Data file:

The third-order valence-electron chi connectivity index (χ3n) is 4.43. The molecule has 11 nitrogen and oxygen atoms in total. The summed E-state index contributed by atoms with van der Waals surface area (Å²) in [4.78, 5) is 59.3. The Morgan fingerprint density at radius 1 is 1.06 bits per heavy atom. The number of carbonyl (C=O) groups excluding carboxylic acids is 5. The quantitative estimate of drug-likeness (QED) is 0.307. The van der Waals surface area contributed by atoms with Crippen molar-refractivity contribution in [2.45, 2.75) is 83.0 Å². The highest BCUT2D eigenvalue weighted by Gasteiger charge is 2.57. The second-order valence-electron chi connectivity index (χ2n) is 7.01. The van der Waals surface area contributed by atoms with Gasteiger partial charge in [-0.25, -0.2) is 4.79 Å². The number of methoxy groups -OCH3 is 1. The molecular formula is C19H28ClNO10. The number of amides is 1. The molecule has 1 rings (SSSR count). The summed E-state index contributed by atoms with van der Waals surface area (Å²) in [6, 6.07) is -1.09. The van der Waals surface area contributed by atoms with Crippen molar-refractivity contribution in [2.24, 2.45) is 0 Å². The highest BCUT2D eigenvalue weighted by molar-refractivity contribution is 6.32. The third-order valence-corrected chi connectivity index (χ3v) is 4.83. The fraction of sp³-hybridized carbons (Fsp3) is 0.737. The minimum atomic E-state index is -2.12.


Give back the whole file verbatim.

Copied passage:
The third-order valence-electron chi connectivity index (χ3n) is 4.43. The molecule has 11 nitrogen and oxygen atoms in total. The summed E-state index contributed by atoms with van der Waals surface area (Å²) in [4.78, 5) is 59.3. The Morgan fingerprint density at radius 1 is 1.06 bits per heavy atom. The number of carbonyl (C=O) groups excluding carboxylic acids is 5. The quantitative estimate of drug-likeness (QED) is 0.307. The van der Waals surface area contributed by atoms with Crippen molar-refractivity contribution in [2.45, 2.75) is 83.0 Å². The highest BCUT2D eigenvalue weighted by Gasteiger charge is 2.57. The second-order valence-electron chi connectivity index (χ2n) is 7.01. The van der Waals surface area contributed by atoms with Gasteiger partial charge in [-0.25, -0.2) is 4.79 Å². The number of methoxy groups -OCH3 is 1. The molecular formula is C19H28ClNO10. The number of amides is 1. The molecule has 1 rings (SSSR count). The summed E-state index contributed by atoms with van der Waals surface area (Å²) in [6, 6.07) is -1.09. The van der Waals surface area contributed by atoms with Crippen molar-refractivity contribution in [2.24, 2.45) is 0 Å². The highest BCUT2D eigenvalue weighted by molar-refractivity contribution is 6.32. The third-order valence-corrected chi connectivity index (χ3v) is 4.83. The fraction of sp³-hybridized carbons (Fsp3) is 0.737. The minimum atomic E-state index is -2.12.